CONAN: Because I assume even in Santiago, in Chile, and certainly in Toronto, you had the background of - you assume if you can provide some corrective to whatever condition the person has, their background condition is going be fine. They're going to be okay. Not necessarily true.

D: Yeah, unfortunately. You know, I think that what happens as a physician, when you work in a place like Toronto is - or many hospitals in the West, you know, you can honestly to say to a patient that you see, I can offer you the best health care in the world.

When you're in Sudan or places like that, you can kind of just say, well, I'll do the best that I can. And sometimes it's not enough. And then, you know, as a physician or as a person, I feel like I haven't really lived up to my end of the bargain. And it eventually kind of, you know, takes its toll.

CONAN: There's a point where you're talking to your nurse about a malnourished child and you say this kid is probably going to die, and that while you don't get used to it, you learn to accept it. Is that the case, that you come to accept preventable death after a while?

D: In ways that you can make sense of it somehow. I don't think that it's something that you really ever get used to. But in - when you're faced with, you know, such overwhelming needs with few resources, it's something that despite your best attempts, you can't really avoid.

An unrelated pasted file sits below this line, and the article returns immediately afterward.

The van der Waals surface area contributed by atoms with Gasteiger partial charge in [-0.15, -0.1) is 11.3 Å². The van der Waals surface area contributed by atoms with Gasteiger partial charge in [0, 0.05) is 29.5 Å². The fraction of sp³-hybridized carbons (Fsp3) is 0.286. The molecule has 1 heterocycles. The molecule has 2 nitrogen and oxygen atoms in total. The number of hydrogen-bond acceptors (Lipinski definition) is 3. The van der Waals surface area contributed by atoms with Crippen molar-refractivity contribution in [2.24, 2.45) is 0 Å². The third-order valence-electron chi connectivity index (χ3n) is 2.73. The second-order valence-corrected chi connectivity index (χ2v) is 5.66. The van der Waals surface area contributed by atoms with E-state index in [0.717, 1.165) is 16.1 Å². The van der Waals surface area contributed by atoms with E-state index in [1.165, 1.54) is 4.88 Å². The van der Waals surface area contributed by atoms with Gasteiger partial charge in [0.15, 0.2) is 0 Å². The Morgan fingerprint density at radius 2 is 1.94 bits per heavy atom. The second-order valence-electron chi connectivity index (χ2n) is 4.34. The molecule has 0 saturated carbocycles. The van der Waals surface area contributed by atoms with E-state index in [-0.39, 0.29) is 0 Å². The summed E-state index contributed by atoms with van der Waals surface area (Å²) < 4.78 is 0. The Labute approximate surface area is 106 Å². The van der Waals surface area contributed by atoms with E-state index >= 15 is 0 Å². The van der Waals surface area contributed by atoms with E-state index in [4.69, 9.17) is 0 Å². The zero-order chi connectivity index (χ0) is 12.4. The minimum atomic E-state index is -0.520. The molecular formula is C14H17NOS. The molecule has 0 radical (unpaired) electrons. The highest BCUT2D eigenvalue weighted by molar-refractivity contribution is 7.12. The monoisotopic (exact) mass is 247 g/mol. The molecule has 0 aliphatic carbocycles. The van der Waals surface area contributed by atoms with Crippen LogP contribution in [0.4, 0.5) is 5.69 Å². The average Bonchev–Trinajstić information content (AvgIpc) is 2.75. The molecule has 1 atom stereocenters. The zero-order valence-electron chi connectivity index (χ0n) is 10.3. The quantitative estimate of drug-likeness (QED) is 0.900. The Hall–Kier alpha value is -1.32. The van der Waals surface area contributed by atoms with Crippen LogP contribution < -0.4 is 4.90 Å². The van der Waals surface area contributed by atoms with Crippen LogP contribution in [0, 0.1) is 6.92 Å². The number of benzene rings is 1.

CONAN: No. And feeling badly about it is not going to help, is it?

D: Yeah. You know, I think that you never really distance yourself - or I didn't - from that, you know, the emotional response of - or that feeling of being helpless and overwhelmed. But you realize that you're - need to go on to continue to do your job, and as fully as you can with the resources that you have at hand.

CONAN: We're talking with Dr. James Maskalyk, the author of "Six Months in Sudan: A Young Doctor in a War-Torn Village." 800-989-8255. Email us - talk@npr.org - if you've gone overseas to a very different place to provide health-care coverage. And let's go to Steve(ph). Steve with us from Penn Yan in New York.

STEVE: Hi. I was in Somalia three different times in the early 1990s, working in the northeast part of the country as an administrator, trying to restart maternal and child-health programs and primary care health programs in the area where there were none.

CONAN: And what proved challenging, and what proved satisfying, about that?

STEVE: Everything proved challenging because there were - the only resources, for the most part, were resources that we were bringing in ourselves and were working with very, very willing to work Somalis who had no resources.

So there was a lot of challenge just in terms of trying to develop programs in an area where everything had been destroyed. I think what proved most satisfying was the fact that we trained a lot of people who were local people who had no health background, but we trained them in very basic caregiving.

And they provided local resources. And I was also there - I mentioned three different times, so I was able to see the program continue and grow over the course of two years.

CONAN: And do you think it's still doing good?